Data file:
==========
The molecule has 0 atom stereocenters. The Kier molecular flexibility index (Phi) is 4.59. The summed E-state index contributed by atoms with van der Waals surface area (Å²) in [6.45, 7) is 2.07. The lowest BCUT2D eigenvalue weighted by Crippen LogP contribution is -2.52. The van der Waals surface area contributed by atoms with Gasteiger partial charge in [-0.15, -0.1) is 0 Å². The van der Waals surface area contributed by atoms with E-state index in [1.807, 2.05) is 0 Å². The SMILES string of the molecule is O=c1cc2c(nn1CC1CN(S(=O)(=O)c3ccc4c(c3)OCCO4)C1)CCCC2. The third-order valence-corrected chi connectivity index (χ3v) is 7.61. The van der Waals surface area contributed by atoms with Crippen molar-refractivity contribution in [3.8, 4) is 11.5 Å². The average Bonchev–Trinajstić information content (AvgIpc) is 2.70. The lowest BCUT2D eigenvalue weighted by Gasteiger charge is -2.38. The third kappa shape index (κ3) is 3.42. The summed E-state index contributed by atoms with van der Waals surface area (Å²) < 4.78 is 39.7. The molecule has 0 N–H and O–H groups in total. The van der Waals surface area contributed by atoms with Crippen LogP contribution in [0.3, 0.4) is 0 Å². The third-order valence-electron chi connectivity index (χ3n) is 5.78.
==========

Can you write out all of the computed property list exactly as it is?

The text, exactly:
The molecule has 0 atom stereocenters. The Kier molecular flexibility index (Phi) is 4.59. The summed E-state index contributed by atoms with van der Waals surface area (Å²) in [6.45, 7) is 2.07. The lowest BCUT2D eigenvalue weighted by Crippen LogP contribution is -2.52. The van der Waals surface area contributed by atoms with Gasteiger partial charge in [-0.15, -0.1) is 0 Å². The van der Waals surface area contributed by atoms with E-state index in [1.807, 2.05) is 0 Å². The SMILES string of the molecule is O=c1cc2c(nn1CC1CN(S(=O)(=O)c3ccc4c(c3)OCCO4)C1)CCCC2. The third-order valence-corrected chi connectivity index (χ3v) is 7.61. The van der Waals surface area contributed by atoms with Crippen molar-refractivity contribution in [3.8, 4) is 11.5 Å². The average Bonchev–Trinajstić information content (AvgIpc) is 2.70. The lowest BCUT2D eigenvalue weighted by Gasteiger charge is -2.38. The third kappa shape index (κ3) is 3.42. The summed E-state index contributed by atoms with van der Waals surface area (Å²) < 4.78 is 39.7. The molecule has 0 N–H and O–H groups in total. The van der Waals surface area contributed by atoms with Crippen LogP contribution in [0.3, 0.4) is 0 Å². The third-order valence-electron chi connectivity index (χ3n) is 5.78.